The NFSv4 protocol represents the local system's UID and GID values
on the wire as strings of the form user@domain. The process of
translating from UID to string and string to UID is referred to as
The system derives the user part of the string by performing a
password or group lookup. The lookup mechanism is configured in
By default, the domain part of the string is the system's DNS domain
name. It can also be specified in /etc/idmapd.conf if the system is
multi-homed, or if the system's DNS domain name does not match the
name of the system's Kerberos realm.
When the domain is not specified in /etc/idmapd.conf the local DNS
server will be queried for the _nfsv4idmapdomain text record. If the
record exists that will be used as the domain. When the record does
not exist, the domain part of the DNS domain will used.
The /usr/sbin/nfsidmap program performs translations on behalf of the
kernel. The kernel uses the request-key mechanism to perform an
upcall. /usr/sbin/nfsidmap is invoked by /sbin/request-key, performs
the translation, and initializes a key with the resulting
information. The kernel then caches the translation results in the
nfsidmap can also clear cached ID map results in the kernel, or
revoke one particular key. An incorrect cached key can result in
file and directory ownership reverting to "nobody" on NFSv4 mount
In addition, the -d and -l options are available to help diagnose
misconfigurations. They have no effect on the keyring containing ID
-c Clear the keyring of all the keys.
-d Display the system's effective NFSv4 domain name on stdout.
Revoke the gid key of the given user.
-h Display usage message.
-l Display on stdout all keys currently in the keyring used to
cache ID mapping results. These keys are visible only to the
Revoke both the uid and gid key of the given user.
Set the expiration timer, in seconds, on the key. The default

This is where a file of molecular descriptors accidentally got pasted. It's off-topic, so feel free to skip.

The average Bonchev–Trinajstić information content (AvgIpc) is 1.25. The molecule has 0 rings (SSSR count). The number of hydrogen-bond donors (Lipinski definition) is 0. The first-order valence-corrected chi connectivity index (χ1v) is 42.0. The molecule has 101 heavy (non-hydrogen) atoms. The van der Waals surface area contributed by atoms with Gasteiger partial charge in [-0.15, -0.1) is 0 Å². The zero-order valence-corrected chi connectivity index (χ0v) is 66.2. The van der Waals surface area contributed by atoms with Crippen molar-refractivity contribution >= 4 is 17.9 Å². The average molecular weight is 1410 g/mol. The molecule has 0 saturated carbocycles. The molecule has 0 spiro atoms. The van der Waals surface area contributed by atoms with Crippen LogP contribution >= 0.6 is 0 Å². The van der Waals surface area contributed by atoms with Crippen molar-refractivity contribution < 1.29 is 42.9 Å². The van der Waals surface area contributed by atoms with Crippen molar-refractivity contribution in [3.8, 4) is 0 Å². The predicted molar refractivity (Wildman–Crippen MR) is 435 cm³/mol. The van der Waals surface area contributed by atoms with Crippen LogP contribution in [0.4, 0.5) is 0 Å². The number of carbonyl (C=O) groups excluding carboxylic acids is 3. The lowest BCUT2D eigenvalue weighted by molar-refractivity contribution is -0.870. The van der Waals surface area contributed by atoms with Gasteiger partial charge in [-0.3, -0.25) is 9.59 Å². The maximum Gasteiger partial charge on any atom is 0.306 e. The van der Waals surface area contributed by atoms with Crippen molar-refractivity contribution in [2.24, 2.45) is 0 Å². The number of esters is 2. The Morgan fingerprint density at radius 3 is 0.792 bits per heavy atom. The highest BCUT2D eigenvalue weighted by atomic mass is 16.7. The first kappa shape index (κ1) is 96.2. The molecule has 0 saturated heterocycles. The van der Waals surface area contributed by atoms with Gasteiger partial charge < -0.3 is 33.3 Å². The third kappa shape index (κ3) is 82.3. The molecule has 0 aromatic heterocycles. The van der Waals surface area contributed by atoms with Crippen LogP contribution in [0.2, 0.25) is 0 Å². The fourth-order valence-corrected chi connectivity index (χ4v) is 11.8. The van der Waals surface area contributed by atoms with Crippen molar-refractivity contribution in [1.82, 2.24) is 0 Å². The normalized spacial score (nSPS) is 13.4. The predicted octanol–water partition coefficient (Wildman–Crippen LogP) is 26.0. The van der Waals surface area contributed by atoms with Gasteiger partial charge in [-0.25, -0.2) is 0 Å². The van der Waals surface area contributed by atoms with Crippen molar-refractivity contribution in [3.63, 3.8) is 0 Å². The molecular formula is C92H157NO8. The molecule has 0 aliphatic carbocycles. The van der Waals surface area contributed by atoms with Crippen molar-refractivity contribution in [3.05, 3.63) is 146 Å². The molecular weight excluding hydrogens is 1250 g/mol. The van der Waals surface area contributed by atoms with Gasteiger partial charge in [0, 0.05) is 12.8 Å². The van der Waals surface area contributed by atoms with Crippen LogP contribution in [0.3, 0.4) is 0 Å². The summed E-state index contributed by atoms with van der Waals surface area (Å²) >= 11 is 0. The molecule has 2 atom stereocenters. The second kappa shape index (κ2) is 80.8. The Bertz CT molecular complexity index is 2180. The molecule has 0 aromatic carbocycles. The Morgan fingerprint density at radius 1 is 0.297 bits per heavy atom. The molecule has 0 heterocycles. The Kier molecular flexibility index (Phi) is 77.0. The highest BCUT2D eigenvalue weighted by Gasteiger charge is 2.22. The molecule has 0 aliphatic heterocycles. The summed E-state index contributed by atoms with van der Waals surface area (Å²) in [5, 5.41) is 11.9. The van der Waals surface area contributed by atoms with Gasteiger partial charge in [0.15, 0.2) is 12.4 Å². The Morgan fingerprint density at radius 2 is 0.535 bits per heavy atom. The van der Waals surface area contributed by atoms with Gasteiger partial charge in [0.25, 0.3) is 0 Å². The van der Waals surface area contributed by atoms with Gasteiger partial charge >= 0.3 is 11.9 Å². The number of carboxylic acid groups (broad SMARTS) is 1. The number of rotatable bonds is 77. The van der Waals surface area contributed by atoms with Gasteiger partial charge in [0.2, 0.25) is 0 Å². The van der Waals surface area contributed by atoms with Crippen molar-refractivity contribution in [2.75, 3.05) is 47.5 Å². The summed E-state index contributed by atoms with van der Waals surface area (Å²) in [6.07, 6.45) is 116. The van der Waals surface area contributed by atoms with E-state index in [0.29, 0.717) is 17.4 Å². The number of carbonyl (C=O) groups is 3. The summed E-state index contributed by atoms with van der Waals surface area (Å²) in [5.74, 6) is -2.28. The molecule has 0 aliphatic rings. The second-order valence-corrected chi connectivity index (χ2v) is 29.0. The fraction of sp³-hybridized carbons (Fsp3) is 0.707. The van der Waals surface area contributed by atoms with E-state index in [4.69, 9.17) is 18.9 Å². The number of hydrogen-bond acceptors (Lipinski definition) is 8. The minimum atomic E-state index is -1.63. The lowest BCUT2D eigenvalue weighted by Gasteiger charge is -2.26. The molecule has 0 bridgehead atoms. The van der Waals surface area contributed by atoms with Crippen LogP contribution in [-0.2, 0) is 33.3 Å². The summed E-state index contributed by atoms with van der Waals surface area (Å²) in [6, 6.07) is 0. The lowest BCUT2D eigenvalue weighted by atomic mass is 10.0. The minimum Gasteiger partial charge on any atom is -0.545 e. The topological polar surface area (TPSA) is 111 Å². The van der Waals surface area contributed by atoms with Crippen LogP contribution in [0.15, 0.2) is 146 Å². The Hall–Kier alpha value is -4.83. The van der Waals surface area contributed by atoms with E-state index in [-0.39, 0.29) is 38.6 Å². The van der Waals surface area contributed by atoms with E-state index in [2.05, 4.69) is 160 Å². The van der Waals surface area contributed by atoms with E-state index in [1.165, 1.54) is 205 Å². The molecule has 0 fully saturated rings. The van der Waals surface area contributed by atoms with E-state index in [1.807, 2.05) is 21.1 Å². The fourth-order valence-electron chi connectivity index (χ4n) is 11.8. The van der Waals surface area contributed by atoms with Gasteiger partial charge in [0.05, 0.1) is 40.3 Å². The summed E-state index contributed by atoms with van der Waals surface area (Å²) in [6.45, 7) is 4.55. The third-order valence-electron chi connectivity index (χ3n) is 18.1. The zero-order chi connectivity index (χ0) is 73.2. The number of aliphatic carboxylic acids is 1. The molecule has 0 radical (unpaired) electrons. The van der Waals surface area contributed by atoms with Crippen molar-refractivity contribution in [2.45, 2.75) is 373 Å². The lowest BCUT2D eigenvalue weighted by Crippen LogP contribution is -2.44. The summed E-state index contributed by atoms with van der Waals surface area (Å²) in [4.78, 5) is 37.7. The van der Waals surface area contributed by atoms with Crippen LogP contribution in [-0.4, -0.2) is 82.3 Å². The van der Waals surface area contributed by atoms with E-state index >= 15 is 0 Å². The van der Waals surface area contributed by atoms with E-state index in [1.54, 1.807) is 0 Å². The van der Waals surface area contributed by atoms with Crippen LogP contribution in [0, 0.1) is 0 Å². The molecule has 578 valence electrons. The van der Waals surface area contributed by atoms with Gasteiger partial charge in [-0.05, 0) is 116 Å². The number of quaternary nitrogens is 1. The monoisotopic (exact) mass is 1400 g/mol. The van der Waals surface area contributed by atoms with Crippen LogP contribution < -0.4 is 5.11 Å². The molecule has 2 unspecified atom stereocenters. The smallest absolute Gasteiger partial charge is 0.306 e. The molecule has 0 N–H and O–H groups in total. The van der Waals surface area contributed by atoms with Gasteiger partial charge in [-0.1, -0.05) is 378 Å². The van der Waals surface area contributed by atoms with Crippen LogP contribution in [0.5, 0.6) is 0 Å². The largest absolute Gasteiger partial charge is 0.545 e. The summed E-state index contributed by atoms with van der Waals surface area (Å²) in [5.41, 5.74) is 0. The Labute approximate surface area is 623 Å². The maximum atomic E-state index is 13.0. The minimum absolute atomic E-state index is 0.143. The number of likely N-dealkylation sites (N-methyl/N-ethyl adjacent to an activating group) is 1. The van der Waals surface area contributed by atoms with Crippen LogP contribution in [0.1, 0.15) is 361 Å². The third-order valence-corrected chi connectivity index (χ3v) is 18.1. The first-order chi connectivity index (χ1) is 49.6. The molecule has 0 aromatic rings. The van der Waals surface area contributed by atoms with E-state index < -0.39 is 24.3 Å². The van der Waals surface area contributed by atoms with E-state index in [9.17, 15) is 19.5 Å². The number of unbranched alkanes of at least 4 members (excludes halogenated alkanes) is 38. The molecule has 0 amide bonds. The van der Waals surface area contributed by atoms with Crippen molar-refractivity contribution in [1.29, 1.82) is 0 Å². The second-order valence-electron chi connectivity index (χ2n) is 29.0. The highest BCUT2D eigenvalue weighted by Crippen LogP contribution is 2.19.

is 600 seconds (10 mins).
Revoke the uid key of the given user.
-v Increases the verbosity of the output to syslog (can be
specified multiple times).
The file /etc/request-key.conf will need to be modified so
/sbin/request-key can properly direct the upcall. The following line
should be added before a call to keyctl negate:
create id_resolver * * /usr/sbin/nfsidmap -t 600 %k %d
This will direct all id_resolver requests to the program
/usr/sbin/nfsidmap. The -t 600 defines how many seconds into the
future the key will expire. This is an optional parameter for
/usr/sbin/nfsidmap and will default to 600 seconds when not
The idmapper system uses four key descriptions:
uid: Find the UID for the given user
gid: Find the GID for the given group
user: Find the user name for the given UID
group: Find the group name for the given GID
You can choose to handle any of these individually, rather than using
the generic upcall program. If you would like to use your own
program for a uid lookup then you would edit your request-key.conf so
it looks similar to this:
create id_resolver uid:* * /some/other/program %k %d
create id_resolver * * /usr/sbin/nfsidmap %k %d
Notice that the new line was added above the line for the generic
program. request-key will find the first matching line and run the
corresponding program. In this case, /some/other/program will handle
all uid lookups, and /usr/sbin/nfsidmap will handle gid, user, and